19. Well, there are several of us in London who play concertinas. The lunchtime session on the first Sunday of each month generally has a few concertinas as well as fiddles and blowey things, and not many melodions.
  20. There's some confusion here. Is anyone currently building concertinas where the reeds themselves (i.e. the vibrating bits) are made of brass? Insofar as some makers offer reed frames made of brass as an alternative to any other material, what advantages does that offer?
  21. First point: absolutely. Which kind is easier to play depends how your brain is wired up, which in turn is influenced by what instrument(s) you have played previously. Second point: mostly true. Most people who play Irish music on concertina do play Anglos, but that is mainly because of history and tradition (including availability of teachers) rather than inherent suitability. If at all possible, somone just beginning should get to somewhere where they can have a quick go on different systems to see which makes best sense to them.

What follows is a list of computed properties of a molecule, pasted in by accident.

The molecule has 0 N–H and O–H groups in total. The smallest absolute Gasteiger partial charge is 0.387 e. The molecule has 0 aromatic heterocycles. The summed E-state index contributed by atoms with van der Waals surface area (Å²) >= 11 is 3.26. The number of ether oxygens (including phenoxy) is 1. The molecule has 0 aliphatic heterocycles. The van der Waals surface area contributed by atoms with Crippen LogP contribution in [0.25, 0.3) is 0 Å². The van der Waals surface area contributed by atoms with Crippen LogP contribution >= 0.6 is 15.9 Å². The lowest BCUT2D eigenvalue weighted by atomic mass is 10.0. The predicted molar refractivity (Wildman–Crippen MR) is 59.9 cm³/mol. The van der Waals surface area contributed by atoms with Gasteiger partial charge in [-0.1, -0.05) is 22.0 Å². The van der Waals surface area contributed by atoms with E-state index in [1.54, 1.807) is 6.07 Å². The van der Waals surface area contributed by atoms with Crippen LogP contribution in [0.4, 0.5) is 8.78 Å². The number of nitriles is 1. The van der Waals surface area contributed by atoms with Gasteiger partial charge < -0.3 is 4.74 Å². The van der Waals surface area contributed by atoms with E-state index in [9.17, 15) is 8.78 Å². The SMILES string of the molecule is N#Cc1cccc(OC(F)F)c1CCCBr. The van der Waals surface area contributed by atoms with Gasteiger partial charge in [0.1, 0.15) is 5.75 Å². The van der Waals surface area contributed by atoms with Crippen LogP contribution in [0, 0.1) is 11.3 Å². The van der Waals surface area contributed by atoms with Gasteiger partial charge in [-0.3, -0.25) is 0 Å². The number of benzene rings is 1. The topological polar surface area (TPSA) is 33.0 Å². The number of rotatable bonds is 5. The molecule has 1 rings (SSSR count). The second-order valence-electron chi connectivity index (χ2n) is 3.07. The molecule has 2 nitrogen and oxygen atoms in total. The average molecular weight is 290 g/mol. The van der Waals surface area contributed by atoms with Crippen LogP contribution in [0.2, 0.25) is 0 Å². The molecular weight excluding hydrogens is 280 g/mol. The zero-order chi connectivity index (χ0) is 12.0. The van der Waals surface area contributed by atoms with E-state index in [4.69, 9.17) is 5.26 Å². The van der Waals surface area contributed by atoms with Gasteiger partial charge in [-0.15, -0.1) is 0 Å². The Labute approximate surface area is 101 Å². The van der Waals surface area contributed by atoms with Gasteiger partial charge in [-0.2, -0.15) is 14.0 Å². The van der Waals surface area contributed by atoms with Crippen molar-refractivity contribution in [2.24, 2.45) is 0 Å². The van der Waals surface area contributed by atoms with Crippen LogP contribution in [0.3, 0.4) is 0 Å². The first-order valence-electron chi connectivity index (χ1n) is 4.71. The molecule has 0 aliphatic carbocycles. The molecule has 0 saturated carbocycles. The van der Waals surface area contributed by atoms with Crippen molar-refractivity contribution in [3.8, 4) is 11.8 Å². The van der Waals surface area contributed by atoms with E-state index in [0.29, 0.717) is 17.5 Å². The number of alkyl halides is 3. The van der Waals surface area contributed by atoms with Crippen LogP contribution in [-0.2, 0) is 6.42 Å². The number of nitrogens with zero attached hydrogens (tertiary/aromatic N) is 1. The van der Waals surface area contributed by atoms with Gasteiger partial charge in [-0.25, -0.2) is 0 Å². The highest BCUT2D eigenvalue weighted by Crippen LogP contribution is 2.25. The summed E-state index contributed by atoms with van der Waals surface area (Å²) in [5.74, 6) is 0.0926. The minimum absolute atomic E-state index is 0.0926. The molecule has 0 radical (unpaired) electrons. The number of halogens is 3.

22. Anyone in the UK considering buying this box will also need to be prepared for a steep import charge. It was an extra 20% on the D-A Anglo that I bought from Donovan in South Africa.
  23. I think Łukasz probably has the right explanation of your chirpy sound. My system is purely analogue up to the relays that trigger the contacts-to-midi module. There are two sets of relays, for pull and push, and over a small range of outputs from the load cell neither set can be energised (i.e. there is a dead zone as mentioned by Steve while I have been writing this). There is also an analogue output to the volume input of the contacts-to-midi module, which likewise remains at zero until there is enough positive or negative signal from the load cell. The least satisfactory aspect of mine is the articulation between the right-hand end and the load cell (which is rigidly fixed to the left-hand end). I have tried several arrangements which I haven't liked. I am intending to try a coil spring but have put the project aside for a bit.
  24. It has been claimed (by some who should know) that some "playing in" happens, with the instrument somehow performing better after a significant period of being played. What might be going on there? I would expect any change in the material properties of the reeds to affect the tuning, and that doesn't seem to happen. What else can change?